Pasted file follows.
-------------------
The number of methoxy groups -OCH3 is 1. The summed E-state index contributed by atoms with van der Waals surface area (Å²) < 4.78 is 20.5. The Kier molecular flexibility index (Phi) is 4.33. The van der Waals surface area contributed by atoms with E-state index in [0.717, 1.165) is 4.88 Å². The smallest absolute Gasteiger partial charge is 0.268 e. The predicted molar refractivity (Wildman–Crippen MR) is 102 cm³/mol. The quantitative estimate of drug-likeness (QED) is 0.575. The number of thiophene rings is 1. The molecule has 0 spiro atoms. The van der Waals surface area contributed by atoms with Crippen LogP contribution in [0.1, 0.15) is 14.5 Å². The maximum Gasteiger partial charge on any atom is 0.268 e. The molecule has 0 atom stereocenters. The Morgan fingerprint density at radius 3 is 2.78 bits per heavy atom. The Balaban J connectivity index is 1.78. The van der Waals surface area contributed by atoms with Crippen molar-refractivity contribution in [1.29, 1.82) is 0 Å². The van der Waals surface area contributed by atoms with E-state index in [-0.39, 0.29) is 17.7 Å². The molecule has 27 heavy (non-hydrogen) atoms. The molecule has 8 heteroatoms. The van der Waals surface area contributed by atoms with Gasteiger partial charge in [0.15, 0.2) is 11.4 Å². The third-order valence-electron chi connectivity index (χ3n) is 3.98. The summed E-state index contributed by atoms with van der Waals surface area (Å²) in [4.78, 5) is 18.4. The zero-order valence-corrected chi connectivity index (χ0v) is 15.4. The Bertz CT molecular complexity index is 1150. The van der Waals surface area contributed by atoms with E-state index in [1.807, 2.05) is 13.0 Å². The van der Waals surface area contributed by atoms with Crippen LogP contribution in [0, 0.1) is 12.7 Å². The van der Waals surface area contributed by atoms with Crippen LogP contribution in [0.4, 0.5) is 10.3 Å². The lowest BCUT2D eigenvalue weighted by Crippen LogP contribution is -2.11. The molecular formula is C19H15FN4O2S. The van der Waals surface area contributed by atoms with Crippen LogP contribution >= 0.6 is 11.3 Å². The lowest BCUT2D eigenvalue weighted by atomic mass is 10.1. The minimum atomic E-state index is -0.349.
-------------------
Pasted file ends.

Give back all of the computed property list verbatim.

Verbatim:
The number of methoxy groups -OCH3 is 1. The summed E-state index contributed by atoms with van der Waals surface area (Å²) < 4.78 is 20.5. The Kier molecular flexibility index (Phi) is 4.33. The van der Waals surface area contributed by atoms with E-state index in [0.717, 1.165) is 4.88 Å². The smallest absolute Gasteiger partial charge is 0.268 e. The predicted molar refractivity (Wildman–Crippen MR) is 102 cm³/mol. The quantitative estimate of drug-likeness (QED) is 0.575. The number of thiophene rings is 1. The molecule has 0 spiro atoms. The van der Waals surface area contributed by atoms with Crippen LogP contribution in [0.1, 0.15) is 14.5 Å². The maximum Gasteiger partial charge on any atom is 0.268 e. The molecule has 0 atom stereocenters. The Morgan fingerprint density at radius 3 is 2.78 bits per heavy atom. The Balaban J connectivity index is 1.78. The van der Waals surface area contributed by atoms with Crippen molar-refractivity contribution in [1.29, 1.82) is 0 Å². The van der Waals surface area contributed by atoms with E-state index in [-0.39, 0.29) is 17.7 Å². The molecule has 27 heavy (non-hydrogen) atoms. The molecule has 8 heteroatoms. The van der Waals surface area contributed by atoms with Gasteiger partial charge in [0.15, 0.2) is 11.4 Å². The third-order valence-electron chi connectivity index (χ3n) is 3.98. The summed E-state index contributed by atoms with van der Waals surface area (Å²) in [4.78, 5) is 18.4. The zero-order valence-corrected chi connectivity index (χ0v) is 15.4. The Bertz CT molecular complexity index is 1150. The van der Waals surface area contributed by atoms with E-state index in [1.807, 2.05) is 13.0 Å². The van der Waals surface area contributed by atoms with Crippen LogP contribution in [0, 0.1) is 12.7 Å². The van der Waals surface area contributed by atoms with Crippen LogP contribution in [0.4, 0.5) is 10.3 Å². The lowest BCUT2D eigenvalue weighted by Crippen LogP contribution is -2.11. The molecular formula is C19H15FN4O2S. The van der Waals surface area contributed by atoms with Crippen LogP contribution >= 0.6 is 11.3 Å². The lowest BCUT2D eigenvalue weighted by atomic mass is 10.1. The minimum atomic E-state index is -0.349.